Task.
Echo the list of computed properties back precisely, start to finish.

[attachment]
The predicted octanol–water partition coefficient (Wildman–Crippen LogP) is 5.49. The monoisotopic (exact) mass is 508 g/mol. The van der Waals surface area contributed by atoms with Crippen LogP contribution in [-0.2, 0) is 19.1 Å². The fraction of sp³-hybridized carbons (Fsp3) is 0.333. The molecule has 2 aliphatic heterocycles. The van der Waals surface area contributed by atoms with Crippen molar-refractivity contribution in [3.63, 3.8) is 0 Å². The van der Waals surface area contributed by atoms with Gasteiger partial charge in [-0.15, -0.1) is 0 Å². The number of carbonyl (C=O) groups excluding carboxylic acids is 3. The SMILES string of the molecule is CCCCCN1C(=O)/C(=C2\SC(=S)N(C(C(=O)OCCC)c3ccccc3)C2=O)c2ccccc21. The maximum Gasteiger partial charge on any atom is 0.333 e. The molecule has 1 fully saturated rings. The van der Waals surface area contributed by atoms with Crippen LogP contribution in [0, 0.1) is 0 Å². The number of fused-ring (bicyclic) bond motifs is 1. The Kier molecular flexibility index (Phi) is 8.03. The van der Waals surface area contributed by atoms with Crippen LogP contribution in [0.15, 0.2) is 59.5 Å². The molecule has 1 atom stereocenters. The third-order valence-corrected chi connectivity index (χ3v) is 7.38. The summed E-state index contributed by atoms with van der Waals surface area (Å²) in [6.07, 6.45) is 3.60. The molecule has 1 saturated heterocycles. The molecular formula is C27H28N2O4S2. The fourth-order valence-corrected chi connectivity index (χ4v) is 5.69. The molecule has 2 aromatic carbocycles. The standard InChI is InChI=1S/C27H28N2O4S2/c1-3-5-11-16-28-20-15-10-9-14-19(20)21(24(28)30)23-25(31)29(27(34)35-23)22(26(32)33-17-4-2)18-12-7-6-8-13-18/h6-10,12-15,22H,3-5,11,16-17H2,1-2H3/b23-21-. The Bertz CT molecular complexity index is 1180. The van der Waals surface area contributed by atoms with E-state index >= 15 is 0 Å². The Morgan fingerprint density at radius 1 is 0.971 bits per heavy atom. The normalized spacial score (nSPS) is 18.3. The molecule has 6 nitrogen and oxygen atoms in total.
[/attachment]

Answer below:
The predicted octanol–water partition coefficient (Wildman–Crippen LogP) is 5.49. The monoisotopic (exact) mass is 508 g/mol. The van der Waals surface area contributed by atoms with Crippen LogP contribution in [-0.2, 0) is 19.1 Å². The fraction of sp³-hybridized carbons (Fsp3) is 0.333. The molecule has 2 aliphatic heterocycles. The van der Waals surface area contributed by atoms with Crippen molar-refractivity contribution in [3.63, 3.8) is 0 Å². The van der Waals surface area contributed by atoms with Gasteiger partial charge in [-0.15, -0.1) is 0 Å². The number of carbonyl (C=O) groups excluding carboxylic acids is 3. The SMILES string of the molecule is CCCCCN1C(=O)/C(=C2\SC(=S)N(C(C(=O)OCCC)c3ccccc3)C2=O)c2ccccc21. The maximum Gasteiger partial charge on any atom is 0.333 e. The molecule has 1 fully saturated rings. The van der Waals surface area contributed by atoms with Crippen LogP contribution in [0, 0.1) is 0 Å². The number of fused-ring (bicyclic) bond motifs is 1. The Kier molecular flexibility index (Phi) is 8.03. The van der Waals surface area contributed by atoms with Crippen LogP contribution in [0.15, 0.2) is 59.5 Å². The molecule has 1 atom stereocenters. The third-order valence-corrected chi connectivity index (χ3v) is 7.38. The summed E-state index contributed by atoms with van der Waals surface area (Å²) in [6.07, 6.45) is 3.60. The molecule has 1 saturated heterocycles. The molecular formula is C27H28N2O4S2. The fourth-order valence-corrected chi connectivity index (χ4v) is 5.69. The molecule has 2 aromatic carbocycles. The standard InChI is InChI=1S/C27H28N2O4S2/c1-3-5-11-16-28-20-15-10-9-14-19(20)21(24(28)30)23-25(31)29(27(34)35-23)22(26(32)33-17-4-2)18-12-7-6-8-13-18/h6-10,12-15,22H,3-5,11,16-17H2,1-2H3/b23-21-. The Bertz CT molecular complexity index is 1180. The van der Waals surface area contributed by atoms with E-state index >= 15 is 0 Å². The Morgan fingerprint density at radius 1 is 0.971 bits per heavy atom. The normalized spacial score (nSPS) is 18.3. The molecule has 6 nitrogen and oxygen atoms in total.